In fact, I then made a point of looking at the set-up in every classroom in the school. They all followed the same principle – group the children in tables of four and make sure that they all have to turn their necks 45 degrees to see the board or the teacher.

Thinking back to when I was in school, I can remember an arrangement very similar to this. I also remember that I spent a lot of time copying from the child next to me as I got fed up looking at the board sideways. Sometimes I copied the wrong thing, but at least I didn’t have to keep getting up and walking over to see the board as the person I sat next to did. I also didn’t keep getting told off for sitting sideways on my chair as one classmate did, nor did I end up leaning across the table on my elbow to see past another child’s head as my friend did.

At the time I didn’t really give it much thought, and I believe that if I asked all the children in my last assignment school the same question, the majority would say they don’t really notice it – it’s how things have always been. But what are we actually doing for those pupils?

Are we putting them at risk of neck-ache due to our seating arrangement?


Are we putting them at risk of losing interest in what is on the board?


Are we prioritising an arrangement whereby group-work can be more easily accomplished?


Maybe that’s the problem. My annoyance, irritation and aching muscles stem from my dislike of the constant mantra of group work and independent learning.

I may be in the minority, but I know I’m not alone. I’ve heard teachers moaning about the table arrangement due to not all children being able to see the board, some not concentrating and others using the opportunity to mess about. But I’ve never heard one complain based on the idea that it may be uncomfortable. Ah, maybe I am on my own in thinking this, after all. But if I’m not…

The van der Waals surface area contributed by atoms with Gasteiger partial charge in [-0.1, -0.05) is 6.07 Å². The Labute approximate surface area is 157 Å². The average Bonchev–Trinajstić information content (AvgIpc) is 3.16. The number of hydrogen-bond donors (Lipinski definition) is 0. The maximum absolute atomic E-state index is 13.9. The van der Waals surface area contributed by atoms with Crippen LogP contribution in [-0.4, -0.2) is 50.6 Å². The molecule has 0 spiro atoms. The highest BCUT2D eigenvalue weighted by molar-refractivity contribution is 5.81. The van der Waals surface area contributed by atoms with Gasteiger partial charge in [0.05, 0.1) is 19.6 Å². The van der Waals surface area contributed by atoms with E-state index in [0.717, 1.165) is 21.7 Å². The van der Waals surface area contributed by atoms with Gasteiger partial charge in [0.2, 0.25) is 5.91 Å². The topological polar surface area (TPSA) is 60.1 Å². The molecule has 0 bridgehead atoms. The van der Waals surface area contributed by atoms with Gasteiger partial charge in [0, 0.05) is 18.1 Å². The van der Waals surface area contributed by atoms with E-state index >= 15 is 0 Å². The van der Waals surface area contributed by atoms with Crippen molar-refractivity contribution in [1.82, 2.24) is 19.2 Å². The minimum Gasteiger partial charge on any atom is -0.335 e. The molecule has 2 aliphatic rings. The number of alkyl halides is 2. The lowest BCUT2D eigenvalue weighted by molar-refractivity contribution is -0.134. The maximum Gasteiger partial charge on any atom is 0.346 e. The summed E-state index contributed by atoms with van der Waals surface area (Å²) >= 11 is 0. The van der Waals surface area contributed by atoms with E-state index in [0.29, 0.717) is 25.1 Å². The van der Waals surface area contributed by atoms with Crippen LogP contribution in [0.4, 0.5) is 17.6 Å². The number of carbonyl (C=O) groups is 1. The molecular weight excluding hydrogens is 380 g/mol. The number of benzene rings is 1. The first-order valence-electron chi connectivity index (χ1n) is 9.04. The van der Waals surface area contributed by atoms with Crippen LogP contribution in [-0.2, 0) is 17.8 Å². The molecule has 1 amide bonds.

Are we going to do anything about it?

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6 Responses to Neckache

  1. I’m 100% with you on this and have been for some considerable time.

    Everywhere I talk or provide training or lesson modelling, I try to insist on desks facing forwards, or tables facing forwards, or chairs facing forwards.

    Not only does it make complete sense in terms of comfort, posture, effective teaching and learning – there are studies to show that tables facing forwards are so much more conducive to good learning when it is fit-for-purpose to face the desks forwards.

    I feel very, very strongly about this – and shortly will be making a series of videos on this issue and other similar issues whereby I think the educational world has gone utterly blinkered.

    Desks facing forwards is not draconian, not Victorian, not authoritative – just purely sensible – and much, much kinder to our pupils.

    Not only that, feedback I have received from teachers is that the children (when I have left the school after modelling lessons) have all said they prefer the desks that way.

    I am so very pleased to have been alerted to your piece posting – and the reason I have been alerted is precisely because I’m always banging on about this issue.

    Well done!


  2. Philip Crooks says:

    24 meetings in three weeks! Madness , always remember a meeting is no substitute for progress.

  3. Tom Grey says:

    It’s always struck me a bit odd when pupils had to do this particularly in primary school. I was one of those kids once, sitting in the corner of a room with my neck constantly turning around like an owl just so I could see what the teacher was writing on the board or talking about.

    Is it not possible for you to ask the person who arranges these meetings to consider moving the location?

    • I did bring this up at one point. The Deputy Head was genuinely surprised, and told me that no-one else had ever complained, however, if I felt uncomfortable I could move or turn my chair round.

      I don’t think she really grasped that the problem wasn’t about an inconvenience to me, rather an indication that the class arrangement may not be conducive to viewing the board.

      I think also, as a supply teacher, I was in a fairly weak position to influence decisions.